For our first blog entry, we would like to introduce everyone to Coyote Flaco in Williamstown, MA. This Berkshires town is small and cozy, tucked away in the far northwest corner of the state. Williams College, a top liberal arts school, dominates the town center, which has a couple of restaurants and an edgy, hip coffee shop Tunnel City Coffee (unfortunately no photos of the coffee shop – maybe we should go back).
But outside the city center just off of Mohawk Trail (Route 7) we found something unexpected: some of the best Mexican food in Massachusetts. No joke. Having lived in Arizona for a number of years, I personally have been spoiled (my GBFB partner is a Townie) with authentic Mexican foods and drinks and quickly found myself in despair after moving to Boston when I couldn’t find a place that measured up. Ladies and Gentlemen, we have found that place. Coyote Flaco is it.
Let’s start off with the margarita offerings. There are quite a few. I had a Patron margarita while my GBFB had a house margarita. Both were generously sized and delicious, as you can see. Perfect portions of tequila with everything else.
Then there was the food. We came incredibly hungry, having just hiked Mount Greylock that afternoon. We sat in their outdoor, shaded patio, and the waitress brought out fresh tortilla chips and salsa immediately. We devoured them. Instead of ordering appetizers, we ordered entrees with a side of green plantains. Green plantains are fairly rare on Boston menus (with Casa de Pedro’s in Watertown being a notable exception). Cooked until they were soft, almost melt-in-your-mouth with a slight hint of blackening, the unseasoned plantains rivaled the ones from Case de Pedro’s, and came with a dipping sauce as shown.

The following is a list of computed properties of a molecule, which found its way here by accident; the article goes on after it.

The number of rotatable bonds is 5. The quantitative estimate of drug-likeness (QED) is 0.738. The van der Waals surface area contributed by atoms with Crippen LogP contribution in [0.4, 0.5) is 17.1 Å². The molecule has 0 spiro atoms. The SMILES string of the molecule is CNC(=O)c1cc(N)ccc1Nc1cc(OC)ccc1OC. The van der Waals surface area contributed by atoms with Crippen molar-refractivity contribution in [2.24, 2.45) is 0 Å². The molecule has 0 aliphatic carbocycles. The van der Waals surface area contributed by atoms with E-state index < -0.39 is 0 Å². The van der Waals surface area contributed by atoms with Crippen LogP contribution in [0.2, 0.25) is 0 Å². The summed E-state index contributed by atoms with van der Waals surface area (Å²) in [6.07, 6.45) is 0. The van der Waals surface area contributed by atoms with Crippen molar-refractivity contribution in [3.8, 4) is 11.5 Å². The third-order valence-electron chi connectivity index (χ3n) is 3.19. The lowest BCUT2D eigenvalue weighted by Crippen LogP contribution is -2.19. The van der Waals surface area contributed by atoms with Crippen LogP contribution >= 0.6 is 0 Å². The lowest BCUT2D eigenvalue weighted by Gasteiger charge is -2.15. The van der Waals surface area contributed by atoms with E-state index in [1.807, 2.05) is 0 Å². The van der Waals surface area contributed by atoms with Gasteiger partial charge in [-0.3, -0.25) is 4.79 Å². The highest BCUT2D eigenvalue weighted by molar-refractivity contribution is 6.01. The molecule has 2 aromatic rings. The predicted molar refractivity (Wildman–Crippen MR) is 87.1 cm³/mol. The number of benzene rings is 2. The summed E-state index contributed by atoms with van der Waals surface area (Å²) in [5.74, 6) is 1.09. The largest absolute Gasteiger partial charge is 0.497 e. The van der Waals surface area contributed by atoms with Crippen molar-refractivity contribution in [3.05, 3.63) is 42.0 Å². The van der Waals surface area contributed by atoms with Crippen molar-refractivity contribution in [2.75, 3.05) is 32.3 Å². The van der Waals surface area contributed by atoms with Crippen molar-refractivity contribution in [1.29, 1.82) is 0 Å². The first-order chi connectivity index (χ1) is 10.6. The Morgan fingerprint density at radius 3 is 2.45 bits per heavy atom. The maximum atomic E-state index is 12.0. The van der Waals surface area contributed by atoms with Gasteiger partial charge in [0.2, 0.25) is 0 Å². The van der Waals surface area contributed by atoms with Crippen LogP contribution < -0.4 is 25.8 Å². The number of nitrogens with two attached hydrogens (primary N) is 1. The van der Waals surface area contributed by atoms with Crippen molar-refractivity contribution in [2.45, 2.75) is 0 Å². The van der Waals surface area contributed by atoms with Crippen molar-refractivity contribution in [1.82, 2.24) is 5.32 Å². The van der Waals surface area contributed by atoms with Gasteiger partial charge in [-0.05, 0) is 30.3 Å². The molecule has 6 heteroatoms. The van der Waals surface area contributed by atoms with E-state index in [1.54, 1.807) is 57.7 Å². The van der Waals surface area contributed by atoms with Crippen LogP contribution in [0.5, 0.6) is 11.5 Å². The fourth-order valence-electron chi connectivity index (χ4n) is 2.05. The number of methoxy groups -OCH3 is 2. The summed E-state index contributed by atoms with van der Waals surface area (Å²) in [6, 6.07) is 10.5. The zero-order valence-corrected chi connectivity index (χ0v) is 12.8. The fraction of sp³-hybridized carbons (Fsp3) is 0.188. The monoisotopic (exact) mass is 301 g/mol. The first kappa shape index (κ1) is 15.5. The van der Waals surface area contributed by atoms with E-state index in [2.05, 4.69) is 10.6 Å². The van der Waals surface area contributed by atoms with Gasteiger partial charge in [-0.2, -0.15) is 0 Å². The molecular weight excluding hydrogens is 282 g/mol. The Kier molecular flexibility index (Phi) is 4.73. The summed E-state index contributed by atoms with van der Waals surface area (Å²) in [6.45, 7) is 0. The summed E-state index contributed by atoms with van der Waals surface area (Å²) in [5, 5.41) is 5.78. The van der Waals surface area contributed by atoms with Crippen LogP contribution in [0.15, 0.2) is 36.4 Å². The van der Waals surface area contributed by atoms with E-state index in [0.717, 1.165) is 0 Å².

For the entrees, we were both hungry beasts and ordered enchiladas, myself the “Enchiladas Rojas” with a red sauce and my partner the “Enchiladas Oaxaca” with a mole sauce. Both came with beans, rice, and guac. The refried beans weren’t too salty nor too dry and the rice had typical seasonings, but was not overpowering. The enchiladas were built with homemade corn tortillas thin enough to soak the juices of the sauce and meat (perfectly moist), but not so thin as to break apart flimsily. They were stuffed enough with meat and cheese that I ended up not finishing mine, despite being famished earlier. Obviously this meant no dessert, but looking at the dessert menu now, the apple chimichangas sound delicious.
The owner is a nice gentleman from Mexico, and of course we mentioned to him how pleased we were with the meal. My only criticism is that the salsa seemed like more of a basic recipe compared to some of the salsas I’ve had elsewhere, but delicious nonetheless.
Prices, being in the Berkshires, are very reasonable compared to Boston prices. Next time we are in the Berkshires, we will go back. You can find info about the restaurant here.